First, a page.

Rock of Ages

Wolverhampton Grand


Since it’s 2009 Broadway premiere, Rock of Ages has proved a crowd pleaser around the world, bringing a high octane mix of rock’n’roll excess and some classic 80’s tunes. It inspired a 2012 movie but I suspect it’s natural home is very much on stage.

Set in Los Angeles’s notorious Sunset Strip somewhere around the mid 1980s, the show is essentially a platform for some epic songs delivered by a collection of sometimes dodgy but always likeable characters. The storyline, such as it is, is paper thin but that’s absolutely fine. This is all about the music . . . and then some.  

The ingredients of good old rock debauchery are all there. Sex in the toilets, Jack Daniels on tap, tight leather trousers, suspicious white powder and guitar riffs aplenty from the obligatory stack of Marshall speakers. Just a typical Friday night down at The Bourbon Club. Heady times indeed and captured beautifully by a dynamic, strutting cast.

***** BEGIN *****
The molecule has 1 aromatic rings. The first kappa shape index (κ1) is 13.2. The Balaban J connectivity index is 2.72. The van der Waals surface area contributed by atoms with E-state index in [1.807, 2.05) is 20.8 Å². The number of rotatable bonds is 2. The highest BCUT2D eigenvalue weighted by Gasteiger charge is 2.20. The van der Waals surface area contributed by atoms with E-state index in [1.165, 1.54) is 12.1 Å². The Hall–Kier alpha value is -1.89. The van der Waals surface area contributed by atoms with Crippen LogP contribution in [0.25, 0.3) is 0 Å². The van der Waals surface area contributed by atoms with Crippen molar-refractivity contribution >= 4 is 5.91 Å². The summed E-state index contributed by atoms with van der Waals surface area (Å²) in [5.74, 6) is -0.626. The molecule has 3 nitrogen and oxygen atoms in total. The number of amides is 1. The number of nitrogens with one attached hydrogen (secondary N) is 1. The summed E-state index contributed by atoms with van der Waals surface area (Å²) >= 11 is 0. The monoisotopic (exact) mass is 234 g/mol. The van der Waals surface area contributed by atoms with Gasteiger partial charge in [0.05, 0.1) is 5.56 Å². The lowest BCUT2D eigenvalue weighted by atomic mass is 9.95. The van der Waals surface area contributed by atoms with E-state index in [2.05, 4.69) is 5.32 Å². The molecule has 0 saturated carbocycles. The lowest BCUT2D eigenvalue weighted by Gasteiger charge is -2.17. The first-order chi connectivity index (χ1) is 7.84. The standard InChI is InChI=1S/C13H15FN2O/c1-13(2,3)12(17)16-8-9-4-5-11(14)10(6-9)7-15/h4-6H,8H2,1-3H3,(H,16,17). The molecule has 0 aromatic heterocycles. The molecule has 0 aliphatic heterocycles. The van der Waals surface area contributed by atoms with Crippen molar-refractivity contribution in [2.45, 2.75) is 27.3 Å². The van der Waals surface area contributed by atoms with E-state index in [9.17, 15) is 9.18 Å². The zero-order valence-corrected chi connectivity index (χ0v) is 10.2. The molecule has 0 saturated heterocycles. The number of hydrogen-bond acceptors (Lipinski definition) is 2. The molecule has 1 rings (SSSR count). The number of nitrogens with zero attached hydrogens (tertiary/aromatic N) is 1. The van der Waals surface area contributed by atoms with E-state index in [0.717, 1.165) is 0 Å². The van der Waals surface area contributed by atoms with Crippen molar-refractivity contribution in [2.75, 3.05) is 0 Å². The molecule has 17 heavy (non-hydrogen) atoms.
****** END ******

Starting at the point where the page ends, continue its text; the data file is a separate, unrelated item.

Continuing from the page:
Central to it all, of course, is the music. Rock Anthems like The Final Countdown, Keep on Loving You and We Built This City are turned up to 11 and played with real attack by onstage guitarists, Liam Stevenson and Alex Ward. Generally, the sound is huge for a theatre setting - more akin to a stadium experience - but in context it works perfectly.  

Unashamedly in the juke box musical category, there is nonetheless a genuine attempt in the writing to present some well drawn characters. Vaz Constanti as Hertz Klineman holds the narrative together and connects beautifully with the audience (be careful if you are a front row female!)  

The roller coaster, on and off love story between Sherrie (played with rock chick appeal by Gabriella Williams) and Drew the rock star wannabe (Sam Turrell) is sweetly played against the backdrop of party shenanigans and casual encounters.

Stephanie Chandos as Regina threatens to steal the show with some blistering vocals and ex Coronation Street sex symbol (his words), Kevin Kennedy, gives ageing rocker Dennis Dupree a lovable, slightly confused air, Clearly a man who has seen (and taken) a lot of things.  

Nick Winston’s choreography is sharp and edgy, played out on a suitably shabby, club-like set that reflects the rough edges of the various characters.  

Sexy, sultry and deliciously excessive, Rock of Ages is a blast of fresh, sweet smelling air.  

Channel your Rock God, and grab a ticket!

Tom Roberts


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